Monday, August 31, 2009

Cities and Seepage and Architects

The India Habitat Centre along with some partners is organising the Habitat Summit some time in late September 2009. Building up to the Summit, was an “in conversation” evening between Manit Rastogi , one of the founding partners of Morphgenisis , and Prof. Ashish Ganju, Founding Director of TVB Scholl of Habitat Studies, discussing the trends, developments, and over-all direction of the Indian Urbanism.

The conversation was an interesting one, as a tussle of fact versus story, of real world versus utopia, the conversation covered much ground. And served to instigated thought on the largely lamentable state of urbanism, and the more lamented stature (read absence) of the architects in the process of that urbanism.

The audience was a 60 strong contingent of largely under thirty-five “yet to do their thing” architects and a few fuddy-duddy academics, and one exceptional woman who had made it through rush hour traffic to ask these two architects a very important question.

I was surprised by the attendance, with the number of firms in Delhi, its four architecture schools, its teeming academics, and to add to it the fact that this was the Habitat Centre, 60 odd reflected poorly. It is hard to imagine, with the sheer number of practices, many engaged with issues of urbanism, many more changing the face of India across it many cities - designing new airports, new urban facilities, metro stations, and bringing a new imageability to India -that an Audience of so few assembled. More surprising was the fact that the orgainisers expected few more, a small hall with a capacity of maybe a 100 at most was the venue. It says something I would prefer not to acknowledge about the perception or the manner of architectural practice in India.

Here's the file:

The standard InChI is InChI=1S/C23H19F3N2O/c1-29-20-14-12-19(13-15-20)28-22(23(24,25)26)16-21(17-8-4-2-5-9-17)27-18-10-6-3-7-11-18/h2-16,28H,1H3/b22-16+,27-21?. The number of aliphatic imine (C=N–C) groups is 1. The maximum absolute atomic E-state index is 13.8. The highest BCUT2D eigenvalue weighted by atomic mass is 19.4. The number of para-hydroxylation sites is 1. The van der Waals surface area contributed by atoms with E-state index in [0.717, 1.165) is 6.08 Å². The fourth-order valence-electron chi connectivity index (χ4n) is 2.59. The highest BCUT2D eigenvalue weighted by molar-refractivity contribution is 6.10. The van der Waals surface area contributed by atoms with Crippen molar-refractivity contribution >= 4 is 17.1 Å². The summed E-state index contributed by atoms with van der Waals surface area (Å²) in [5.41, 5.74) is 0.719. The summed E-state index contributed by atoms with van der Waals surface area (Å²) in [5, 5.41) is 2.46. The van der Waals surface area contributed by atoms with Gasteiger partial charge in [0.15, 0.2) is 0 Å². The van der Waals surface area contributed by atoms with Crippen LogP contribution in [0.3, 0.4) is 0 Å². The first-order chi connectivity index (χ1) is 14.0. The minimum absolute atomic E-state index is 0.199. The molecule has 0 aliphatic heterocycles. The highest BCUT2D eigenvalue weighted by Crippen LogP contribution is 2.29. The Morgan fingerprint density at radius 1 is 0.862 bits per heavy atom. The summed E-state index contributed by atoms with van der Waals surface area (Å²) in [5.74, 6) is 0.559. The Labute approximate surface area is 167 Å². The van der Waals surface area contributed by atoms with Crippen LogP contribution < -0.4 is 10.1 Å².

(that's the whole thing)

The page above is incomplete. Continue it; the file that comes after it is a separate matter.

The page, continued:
The conversation ended, with an idea of including the audience in a larger debate on the state of urbanism, throwing the house open to questions. And a older than middle aged lady asked a question that had the audience in fits of laughter.

She said she had travelled a great distance, to ask these two a pressing question, “ How can I stop the Seepage in the walls of my house in New Friends Colony? I have tried plasters, cladding, chemicals, but nothing helps. Cab you solve my problem?”. I mean no dis-respect, but when you have spent the last one and a half hours discussing the state of the modern Indian urbanism, to hear a question like that makes you think.

Somewhere it said to me that architects are meant to build buildings, solve problems and thus-like. All engagement in conversation, hogwash etc, are idle deviations. There is no agenda, appreciation or necessity for architects to imagine they need or can play a role in the definition of the urban India. We build buildings; make drawings, models and beautiful presentations. I can remember a perticular grey-haired scion addressing the convocation of the SPA in 2005 where he ,reminiscing his years spent at the then Delhi School of Architecture, said he didn’t know if he designed great buildings, "but at least they don’t leak". Is there a connection between seepage and the architects work or is the seepage a result of a botched engineering exercise? There will be contradicting answers to that as any architect will know. The more urgent question is, Who is the architect? Is the architect what comes between your house and the leak? Is the architect what gives you the pretty picture you plaster across your office as your next great condominium housing project? The one who give you the front porch that you picked out of the catalogue or some glossy French magazine? Who is the architect in the mind of the millions that make up this city?